I love what you chose for your blogs name! I can make the most difficult of bread recipes, but have never been able to roll out a pie crust…I’ll give this a try with the video going and maybe I’ll have success ~ I’ll let you know. Favorite pie: Pumpkin. A la mode: Never.

  6. Andrea Duke says:

    Yeah! I get to leave the 1st comment 🙂

    My Grandma still makes here pie crusts by mixing everything with 2 butter knives. I have a pastry blender like yours.

    Good Luck with the new blog!


  7. Kathi says:

    Will have to try this once I find some lard. I’ll check with the farmer I buy my beef from. Strawberry rhubarb is our favorite!

  8. aaah, to put up the first post and have THIS many comments already… LOL congrats, this looks great & i’ve just bookmarked it.

    • Susy says:

      You crack me up – so thankful that we met and can share a love of good food!

      I do have a good readership base already to draw on.

      Perhaps a guest post???

  9. Heather says:

    I just signed up for a pork CSA. I hope there’s some leaf lard included in the delivery! My favorite pie is a sour cherry pie.

  10. Jaye Whitney says:


  11. Brittany P. says:

    Beautiful job Susy. LOVE IT!!!

  12. Oh, I’m sorry. I didn’t know pie could be served sans ice cream. Man, I am already learning things from this blog!

  13. Melissa says:

    Love the new blog! The recipe looks great too- I love making my own pie crust. Store bought tastes gross after you make your own for awhile!

  14. PastryPrincess says:

    Congrats on the new blog – I love reading Chiot’s Run and I’m sure the new blog will be great too!

    My favorite pie crust also uses vinegar (my mom taught me the trick growing up) – it makes a much flakier pie crust than any other recipe I’ve tried.

  15. Traci says:

    Love the new site, the name, the look, the whole feeling. Yay!

    I do not like ice cream with my pie, but in general I am not a big cream person – leaves more for my husband who is very much, though.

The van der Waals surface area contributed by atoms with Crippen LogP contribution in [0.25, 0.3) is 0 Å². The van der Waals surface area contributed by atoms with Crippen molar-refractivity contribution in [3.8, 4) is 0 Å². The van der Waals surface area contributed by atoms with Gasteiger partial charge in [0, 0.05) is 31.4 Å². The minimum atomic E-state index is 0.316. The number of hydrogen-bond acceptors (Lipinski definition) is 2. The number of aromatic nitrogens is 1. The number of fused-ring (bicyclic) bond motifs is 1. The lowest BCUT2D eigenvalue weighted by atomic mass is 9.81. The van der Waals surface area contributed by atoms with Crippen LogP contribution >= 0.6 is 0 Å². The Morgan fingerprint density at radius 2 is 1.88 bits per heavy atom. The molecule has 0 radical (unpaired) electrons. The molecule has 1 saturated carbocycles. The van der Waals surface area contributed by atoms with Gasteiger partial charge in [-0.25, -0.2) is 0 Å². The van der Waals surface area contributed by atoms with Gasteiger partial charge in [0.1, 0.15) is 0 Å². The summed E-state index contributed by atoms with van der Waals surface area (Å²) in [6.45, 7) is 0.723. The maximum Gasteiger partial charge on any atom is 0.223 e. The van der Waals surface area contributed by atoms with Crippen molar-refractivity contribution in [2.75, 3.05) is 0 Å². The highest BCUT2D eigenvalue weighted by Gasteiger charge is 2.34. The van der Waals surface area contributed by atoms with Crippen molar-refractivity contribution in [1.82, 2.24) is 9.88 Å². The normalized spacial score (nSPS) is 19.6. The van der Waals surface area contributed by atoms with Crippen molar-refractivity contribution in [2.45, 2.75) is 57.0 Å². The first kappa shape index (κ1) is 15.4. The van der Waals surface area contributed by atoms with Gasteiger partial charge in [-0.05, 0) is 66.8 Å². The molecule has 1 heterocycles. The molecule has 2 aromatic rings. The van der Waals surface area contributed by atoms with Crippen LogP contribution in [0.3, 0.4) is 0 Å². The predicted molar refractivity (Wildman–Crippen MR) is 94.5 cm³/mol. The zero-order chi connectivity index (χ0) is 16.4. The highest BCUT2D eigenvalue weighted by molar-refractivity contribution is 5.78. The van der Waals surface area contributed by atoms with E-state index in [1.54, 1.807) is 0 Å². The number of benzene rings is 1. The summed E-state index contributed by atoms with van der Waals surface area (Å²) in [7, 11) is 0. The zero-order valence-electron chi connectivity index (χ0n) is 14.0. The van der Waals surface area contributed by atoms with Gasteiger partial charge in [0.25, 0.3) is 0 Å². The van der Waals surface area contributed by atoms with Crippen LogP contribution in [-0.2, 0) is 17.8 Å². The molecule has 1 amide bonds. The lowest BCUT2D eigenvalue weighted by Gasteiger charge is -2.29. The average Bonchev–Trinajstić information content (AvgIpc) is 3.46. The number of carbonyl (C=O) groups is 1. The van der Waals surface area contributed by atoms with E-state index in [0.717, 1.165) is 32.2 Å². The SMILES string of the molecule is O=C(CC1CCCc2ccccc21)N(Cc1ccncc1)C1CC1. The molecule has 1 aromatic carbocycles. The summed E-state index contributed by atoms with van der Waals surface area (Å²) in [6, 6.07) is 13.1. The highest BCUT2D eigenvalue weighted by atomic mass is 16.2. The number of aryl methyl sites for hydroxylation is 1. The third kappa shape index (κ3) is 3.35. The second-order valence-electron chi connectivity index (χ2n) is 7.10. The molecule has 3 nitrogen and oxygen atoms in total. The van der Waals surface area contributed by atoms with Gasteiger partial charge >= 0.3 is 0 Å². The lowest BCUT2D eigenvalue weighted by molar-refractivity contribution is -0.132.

Thank you for the pie recipe, I will use this crust for next pie I make.

  16. Donna B. says:

    This excites me… mainly because the recipe I currently use DOES call for shortening… I hope I can find lard nearby. Would love to give this recipe a try!
    And I adore the photo of the recipe card, it’s such a great thing to have an old relic like that and to share it’s knowledge for generations.

  17. Misti says:

    I’m excited to see this blog come out! I love the photo of the recipe card because that is how a lot of mine heirloom recipes look.

  18. goatpod2 says:

    My Mom doesn’t use lard or butter in her pie crusts though.


  19. Congratulations on the new blog. I have been pondering on something similar for about 3 years! I’m with you on the lard for your pie pastry – makes such a difference.

  20. Jodiana says:

    Congrats on the new blog! Your gram’s pie crust is exactly like my gram’s. I have tried to make it without the lard using butter or shortening but it never came out right. This spring I am buying 1/2 a cow and a pig and will make sure I get the fat so I can make my own lard! Then I too can bake perfect pie crusts 🙂

  21. Jodiana says:

    Since I am new to the whole pick your own cow/pig and lard making, do you have any advice or a web site you frequent?

    • Susy says:

      My best advice is to find a local farmer’s market or a local farm that raises the kind of meat you want. You should be able to get a few pounds of meat to try before ordering a whole/half/quarter animal. Local Harvest or Eat Wild are also great places to find sources of pastured meat near you.

  22. Jodiana says:


  23. Cyra says:

    Thank you, Suzy…My crusts always crumbled before, and didn’t stick together…. Yours works!

  24. […] Pastry crust (however much you have leftover) Marmalade, preserves, or jam 1 egg beaten with a Tablespoon of water coarse sugar for garnish […]

  25. […] like you’re warming the house a bit. Before our trip to Maine last week I remembered that I had two pastry crusts in the fridge left over from the how-to video I made for Ethel. Regular pies are not good for […]

Leave a Reply

Your email address will not be published. Required fields are marked *